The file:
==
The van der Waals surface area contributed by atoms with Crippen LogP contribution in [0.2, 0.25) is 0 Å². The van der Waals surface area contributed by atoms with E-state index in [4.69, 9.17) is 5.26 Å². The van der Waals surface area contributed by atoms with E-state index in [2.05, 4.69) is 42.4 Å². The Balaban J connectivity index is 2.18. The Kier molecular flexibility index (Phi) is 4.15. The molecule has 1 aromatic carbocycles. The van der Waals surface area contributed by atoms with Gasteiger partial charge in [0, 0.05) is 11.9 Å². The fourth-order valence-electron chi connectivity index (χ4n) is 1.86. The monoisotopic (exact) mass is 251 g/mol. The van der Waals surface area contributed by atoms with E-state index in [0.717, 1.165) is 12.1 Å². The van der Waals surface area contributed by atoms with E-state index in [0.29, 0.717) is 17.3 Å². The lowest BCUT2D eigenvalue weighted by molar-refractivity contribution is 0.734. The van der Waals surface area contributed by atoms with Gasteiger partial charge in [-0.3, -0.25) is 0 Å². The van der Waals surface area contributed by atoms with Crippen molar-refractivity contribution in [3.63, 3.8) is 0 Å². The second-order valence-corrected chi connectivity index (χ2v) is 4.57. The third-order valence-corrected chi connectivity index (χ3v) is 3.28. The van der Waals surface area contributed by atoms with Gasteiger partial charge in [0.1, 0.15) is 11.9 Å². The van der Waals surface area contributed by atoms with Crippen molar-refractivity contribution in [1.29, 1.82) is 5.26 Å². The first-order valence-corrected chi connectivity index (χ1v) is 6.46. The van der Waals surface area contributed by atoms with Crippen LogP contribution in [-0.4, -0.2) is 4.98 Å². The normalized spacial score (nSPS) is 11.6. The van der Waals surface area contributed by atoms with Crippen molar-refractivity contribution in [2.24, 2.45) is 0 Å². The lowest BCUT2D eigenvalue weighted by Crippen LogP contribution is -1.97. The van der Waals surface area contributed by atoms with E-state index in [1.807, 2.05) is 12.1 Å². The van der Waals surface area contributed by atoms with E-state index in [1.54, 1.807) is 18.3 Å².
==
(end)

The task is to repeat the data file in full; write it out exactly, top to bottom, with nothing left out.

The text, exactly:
The van der Waals surface area contributed by atoms with Crippen LogP contribution in [0.2, 0.25) is 0 Å². The van der Waals surface area contributed by atoms with E-state index in [4.69, 9.17) is 5.26 Å². The van der Waals surface area contributed by atoms with E-state index in [2.05, 4.69) is 42.4 Å². The Balaban J connectivity index is 2.18. The Kier molecular flexibility index (Phi) is 4.15. The molecule has 1 aromatic carbocycles. The van der Waals surface area contributed by atoms with Gasteiger partial charge in [0, 0.05) is 11.9 Å². The fourth-order valence-electron chi connectivity index (χ4n) is 1.86. The monoisotopic (exact) mass is 251 g/mol. The van der Waals surface area contributed by atoms with E-state index in [0.717, 1.165) is 12.1 Å². The van der Waals surface area contributed by atoms with E-state index in [0.29, 0.717) is 17.3 Å². The lowest BCUT2D eigenvalue weighted by molar-refractivity contribution is 0.734. The van der Waals surface area contributed by atoms with Gasteiger partial charge in [-0.3, -0.25) is 0 Å². The van der Waals surface area contributed by atoms with Crippen molar-refractivity contribution in [3.63, 3.8) is 0 Å². The second-order valence-corrected chi connectivity index (χ2v) is 4.57. The third-order valence-corrected chi connectivity index (χ3v) is 3.28. The van der Waals surface area contributed by atoms with Gasteiger partial charge in [0.1, 0.15) is 11.9 Å². The van der Waals surface area contributed by atoms with Crippen molar-refractivity contribution in [1.29, 1.82) is 5.26 Å². The first-order valence-corrected chi connectivity index (χ1v) is 6.46. The van der Waals surface area contributed by atoms with Crippen LogP contribution in [-0.4, -0.2) is 4.98 Å². The normalized spacial score (nSPS) is 11.6. The van der Waals surface area contributed by atoms with Crippen molar-refractivity contribution in [2.24, 2.45) is 0 Å². The lowest BCUT2D eigenvalue weighted by Crippen LogP contribution is -1.97. The van der Waals surface area contributed by atoms with E-state index in [1.807, 2.05) is 12.1 Å². The van der Waals surface area contributed by atoms with E-state index in [1.54, 1.807) is 18.3 Å².